08/06/06 — Tobacco suffers, too

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Tobacco suffers, too

By Kenneth Fine
Published in News on August 6, 2006 2:06 AM

Jake Price and his son Vinson are feeling the heat this summer -- and so is their tobacco.

The Prices and other local farmers said the combination of rising temperatures and spiking gasoline costs has already had a negative impact in the fields and their wallets.

Wayne Sutton runs his operation out of Seven Springs and said he has kept his eye on both the rising cost of gasoline and the thermometer this season.

"The gas prices, I hope they don't bankrupt us," he said. "Every time they go up, we lose profit."

And while many residents can cut back on driving, use public transportation or carpool to save money, Sutton said he doesn't have that luxury. At the farm, he needs gasoline for just about everything -- trucks, tractors, sprayers and other equipment.

The recent heat wave hasn't helped either, Sutton added. While the harvest, for the most part, is still on schedule, the higher the temperature, the less his crew is able to get done.

"We're having to take more breaks," he said. "We're not getting as much done, but we're still working."

Over on Randy McCullen's farm, his crews use a different method to beat the heat whenever possible -- avoidance. They start cropping in the fields early on and move to the shade before temperature's peak, McCullen said.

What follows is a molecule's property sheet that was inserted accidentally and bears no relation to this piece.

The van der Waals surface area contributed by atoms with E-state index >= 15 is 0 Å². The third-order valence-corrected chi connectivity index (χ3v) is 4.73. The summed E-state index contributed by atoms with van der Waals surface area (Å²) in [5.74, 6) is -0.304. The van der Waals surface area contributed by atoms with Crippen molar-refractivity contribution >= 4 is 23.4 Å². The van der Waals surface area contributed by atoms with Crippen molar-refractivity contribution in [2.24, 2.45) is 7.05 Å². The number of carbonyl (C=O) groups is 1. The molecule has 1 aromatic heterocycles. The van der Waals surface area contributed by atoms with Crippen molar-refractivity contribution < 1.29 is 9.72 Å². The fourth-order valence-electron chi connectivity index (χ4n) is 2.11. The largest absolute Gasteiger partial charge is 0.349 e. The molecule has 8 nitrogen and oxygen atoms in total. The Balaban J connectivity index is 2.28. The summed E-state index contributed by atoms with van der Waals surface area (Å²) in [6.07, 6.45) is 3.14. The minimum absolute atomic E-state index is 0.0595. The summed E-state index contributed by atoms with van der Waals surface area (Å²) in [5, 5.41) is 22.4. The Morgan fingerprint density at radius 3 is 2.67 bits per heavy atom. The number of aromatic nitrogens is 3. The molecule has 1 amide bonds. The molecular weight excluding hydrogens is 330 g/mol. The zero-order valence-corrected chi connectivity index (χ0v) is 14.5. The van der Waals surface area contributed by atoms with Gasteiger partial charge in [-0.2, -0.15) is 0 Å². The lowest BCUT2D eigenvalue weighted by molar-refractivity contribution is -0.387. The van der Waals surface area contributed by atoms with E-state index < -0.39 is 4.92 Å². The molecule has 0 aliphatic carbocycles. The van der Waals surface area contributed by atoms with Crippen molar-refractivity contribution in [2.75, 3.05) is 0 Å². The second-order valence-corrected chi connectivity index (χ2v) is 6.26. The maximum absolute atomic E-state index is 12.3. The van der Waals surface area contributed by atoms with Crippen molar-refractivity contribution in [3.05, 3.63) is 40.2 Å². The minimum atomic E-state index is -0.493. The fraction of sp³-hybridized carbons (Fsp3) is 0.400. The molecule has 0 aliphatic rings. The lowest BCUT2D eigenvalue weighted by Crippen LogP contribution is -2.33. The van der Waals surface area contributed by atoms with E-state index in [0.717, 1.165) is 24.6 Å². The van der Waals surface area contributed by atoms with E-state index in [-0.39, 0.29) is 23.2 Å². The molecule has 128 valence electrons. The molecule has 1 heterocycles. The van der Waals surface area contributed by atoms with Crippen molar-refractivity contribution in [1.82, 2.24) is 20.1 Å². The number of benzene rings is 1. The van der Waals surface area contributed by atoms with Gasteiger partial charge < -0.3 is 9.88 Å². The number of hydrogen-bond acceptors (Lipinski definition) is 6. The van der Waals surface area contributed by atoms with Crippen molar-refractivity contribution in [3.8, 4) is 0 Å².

"We try to get done by about lunch," he said. "It's not too much better in (the barn), but at least it's out of the sun."

Unfortunately for the crop, there's no shade in the fields until the sun sets, McCullen added.

"Even though it's a hot-weather crop, this kind of heat gets to it," he said.

And despite moments of heavy rain in recent weeks, hot, dry air has taken over as of late, McCullen said, putting more stress on the tobacco.

"It seems like it was too wet for a long time," he said. "Now we need some (rain)."

McCullen isn't the only farmer hoping for more normal, consistent weather. The Prices said when the weather changes from one extreme to the other, it damages their tobacco, too.

"In the beginning, it was real wet with cold nights," Jake said. "Then, all of a sudden, the dry and hot stuff set in."

The fickle weather has meant more damage to the crops, he added -- and it's caused more disease, too.

Still, Price said he and his son hope to sell close to 80 percent of their crop, which they expect to be harvested on schedule -- sometime in the middle of October. The only tobacco that has been hurt by the conditions is the less expensive crop, he added.

"If you're going to lose any tobacco, you want it to be the cheaper tobacco," he said.